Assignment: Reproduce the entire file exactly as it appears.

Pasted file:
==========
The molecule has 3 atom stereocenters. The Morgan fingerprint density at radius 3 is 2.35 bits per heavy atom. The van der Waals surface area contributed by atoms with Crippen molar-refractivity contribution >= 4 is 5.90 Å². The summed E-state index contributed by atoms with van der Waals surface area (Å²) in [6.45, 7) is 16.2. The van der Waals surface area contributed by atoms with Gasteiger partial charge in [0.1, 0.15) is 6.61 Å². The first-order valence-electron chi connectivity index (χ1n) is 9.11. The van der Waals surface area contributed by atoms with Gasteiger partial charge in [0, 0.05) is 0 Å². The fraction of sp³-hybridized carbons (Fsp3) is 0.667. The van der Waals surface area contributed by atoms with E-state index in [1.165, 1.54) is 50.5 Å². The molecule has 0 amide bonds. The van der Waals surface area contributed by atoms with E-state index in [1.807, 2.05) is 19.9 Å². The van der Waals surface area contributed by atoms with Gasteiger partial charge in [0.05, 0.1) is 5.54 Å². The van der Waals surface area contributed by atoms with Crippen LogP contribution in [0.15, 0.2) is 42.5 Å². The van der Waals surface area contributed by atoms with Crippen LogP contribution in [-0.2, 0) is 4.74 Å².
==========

The molecule has 3 atom stereocenters. The Morgan fingerprint density at radius 3 is 2.35 bits per heavy atom. The van der Waals surface area contributed by atoms with Crippen molar-refractivity contribution >= 4 is 5.90 Å². The summed E-state index contributed by atoms with van der Waals surface area (Å²) in [6.45, 7) is 16.2. The van der Waals surface area contributed by atoms with Gasteiger partial charge in [0.1, 0.15) is 6.61 Å². The first-order valence-electron chi connectivity index (χ1n) is 9.11. The van der Waals surface area contributed by atoms with Gasteiger partial charge in [0, 0.05) is 0 Å². The fraction of sp³-hybridized carbons (Fsp3) is 0.667. The van der Waals surface area contributed by atoms with E-state index in [1.165, 1.54) is 50.5 Å². The molecule has 0 amide bonds. The van der Waals surface area contributed by atoms with E-state index in [1.807, 2.05) is 19.9 Å². The van der Waals surface area contributed by atoms with Gasteiger partial charge in [0.05, 0.1) is 5.54 Å². The van der Waals surface area contributed by atoms with Crippen LogP contribution in [0.15, 0.2) is 42.5 Å². The van der Waals surface area contributed by atoms with Crippen LogP contribution in [-0.2, 0) is 4.74 Å².